das1404

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These are questions asked by das1404

The program below is of two circles in the design of a simple ear-ring: baasically a large circle with a circle of varying radius removed.  I have tried to display the animation with the position of the centreof mass, but the animation is too fast and "jittery".  I'd like to slow the animation down to better see if my calculations are correct.  Is there some way of doing this, other than the Animation/Slower/Faster keys?.

 

restart:

# # # # # # # # # # # # # # # # # # # # # # # # # # # #

# Earing Two circles

# A small circle (sc) of radius r, is drawn inside and tangential to

# a bigger circle,(bc), of radius R.  The origin (0,0) is at the bottom of

# the big circle. The small circle is removed to obatain a shape in the

# form of an earing.  x_bar is the distance from the origin of the

# centroid.

# When the centroid is on the circumference of the small circle then the

# ratio R/r = the golden ratio 1.645(?)

# # # # # # # # # # # # # # # # # # # # # # # # # # # #

with(plots):

with(plottools):

Digits:=4:

R:=20:

#r:=10:

#circles

#sc := disk([0,2*R-r], r, color=white):  #in for loop

bc := disk([0,R], R, color=red):

 

for r from 1 by 1 to R do

  x_bar:=eval((R^2+R*r-r^2)/(R+r)):

printf("x_bar =%4.2f   R/r =%5.3f\n", x_bar, R/r);

  sc[r] := disk([0,2*R-r], r, color=white):

  Pt[r]:=point([0,x_bar],color=black):

#plots[display](sc,bc, scaling =constrained);

#t1[r]:=textplot([4*R/3,4*R/3,cat("xbar",convert(x_bar, string))]):

Rat:=R/r:

t1[r]:=textplot([4*R/3,4*R/3,convert(x_bar, float)]):   t2[r]:=textplot([2*R,4*R/3,convert(Rat, float)] ):

 

  p[r]:= plots[display](Pt[r],sc[r],t1[r],t2[r],bc ):       

end do:
 

#for loop to give individual images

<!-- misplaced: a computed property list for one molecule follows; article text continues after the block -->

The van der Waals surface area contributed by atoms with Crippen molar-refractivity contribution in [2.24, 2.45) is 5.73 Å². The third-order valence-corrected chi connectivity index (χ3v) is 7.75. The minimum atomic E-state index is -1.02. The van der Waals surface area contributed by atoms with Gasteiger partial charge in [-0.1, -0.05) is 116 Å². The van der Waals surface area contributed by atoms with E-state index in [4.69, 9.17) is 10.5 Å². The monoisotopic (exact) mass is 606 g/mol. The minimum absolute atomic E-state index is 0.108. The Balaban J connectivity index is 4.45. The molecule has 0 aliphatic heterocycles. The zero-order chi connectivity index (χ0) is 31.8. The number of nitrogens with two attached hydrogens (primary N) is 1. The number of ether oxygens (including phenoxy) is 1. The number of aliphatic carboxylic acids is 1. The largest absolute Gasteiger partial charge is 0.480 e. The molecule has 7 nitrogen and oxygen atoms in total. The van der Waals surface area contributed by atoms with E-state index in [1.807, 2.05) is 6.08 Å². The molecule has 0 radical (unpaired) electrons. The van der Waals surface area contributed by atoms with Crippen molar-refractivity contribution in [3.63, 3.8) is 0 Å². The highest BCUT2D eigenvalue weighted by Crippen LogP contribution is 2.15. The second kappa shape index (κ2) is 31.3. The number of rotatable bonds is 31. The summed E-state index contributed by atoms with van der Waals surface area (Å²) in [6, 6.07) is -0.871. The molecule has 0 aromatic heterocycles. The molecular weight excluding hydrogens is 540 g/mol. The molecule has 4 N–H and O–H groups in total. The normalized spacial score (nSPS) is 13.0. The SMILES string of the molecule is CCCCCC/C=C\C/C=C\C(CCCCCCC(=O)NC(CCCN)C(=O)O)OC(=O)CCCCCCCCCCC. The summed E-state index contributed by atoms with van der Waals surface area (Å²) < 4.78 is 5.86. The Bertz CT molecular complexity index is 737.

#for r from 1 to R do
 

plots[display]({seq(p[r], r=1..R)}, scaling=constrained,axes=none,insequence=true);


#animate({seq(p[r], r=1..R)},t=1..4, scaling=constrained,axes=none);  #,frames=50);

#plots[display]({p[r]},scaling=constrained,axes=none,insequence=true);

#end do;

The program below is a high school problem, related to the area a horse can graze, given it is tethered to a rectangular barn.  The level of difficulty is related to the length of rope.  

   I wanted to display some graphics of the field, barn and tethered horse - this latter being the most difficult.  I experimented with a .png picture of a plain silouhette of a horse, imported this into Photoshop, then saved it as a .pdf file, importing this into Maple,  I managed to import this into the worksheet, but I wanted a scaled down version of the horse in the program plots[display] section.  I was unsuccessful in this.  Undeterred, I decided to try and draw a version of a horse using the plots/plottools packages.  The resulting "horse" looks more like a cat, warthog,  mouse or chameleon! 

   I understand later versions of Maple are able to import graphic images.   I'd appreciate some feedback as to how easy this is, and the quality of the resulting images in Maple output.

Thanks,

    David  .  .    

 

restart:

# # # # # # # # # # # # # # # # # # # # # # # # # # # #

# Horse tethered to barn - what area of grass?

# # # # # # # # # # # # # # # # # # # # # # # # # # # #

with(plots):

with(plottools):

macro(palegreen=COLOR(RGB, .5607, .9372, .5607)):

col1:=`black`:

print(`A horse is tethered to the corner of a barn, 10 m wide and 20 m long.  Find the area`);

print(`the horse can graze, if the length of rope is:`);

print(` i.)   5 m   ii.)  25 m  amd iii.)  50 m`);

#Length of rope

L:=10:

#Dims of barn

len:=20:wid:=10:

#Position of bottom left corner of barn

x_barn:=50:y_barn:=50:

len:=20:wid:=10:

 

#dimensions of field

flen:=120:fwid:=110:

 

rect_barn:=rectangle([x_barn,wid+y_barn], [len+x_barn,y_barn], color=brown):

rect_field:=rectangle([0,fwid], [flen,0], color=palegreen):

 

#Position of horse

x0:=37:y0:=32:

a := 4: b := 2.5:

belli := ellipse([x0,y0], a, b, filled=true, color=col1):

legf:=line([x0-1,y0-2], [x0-2,y0-6], color=col1, linestyle=1, thickness=1):

legf2:=line([x0-2,y0-2], [x0-3,y0-6], color=col1, linestyle=1, thickness=2):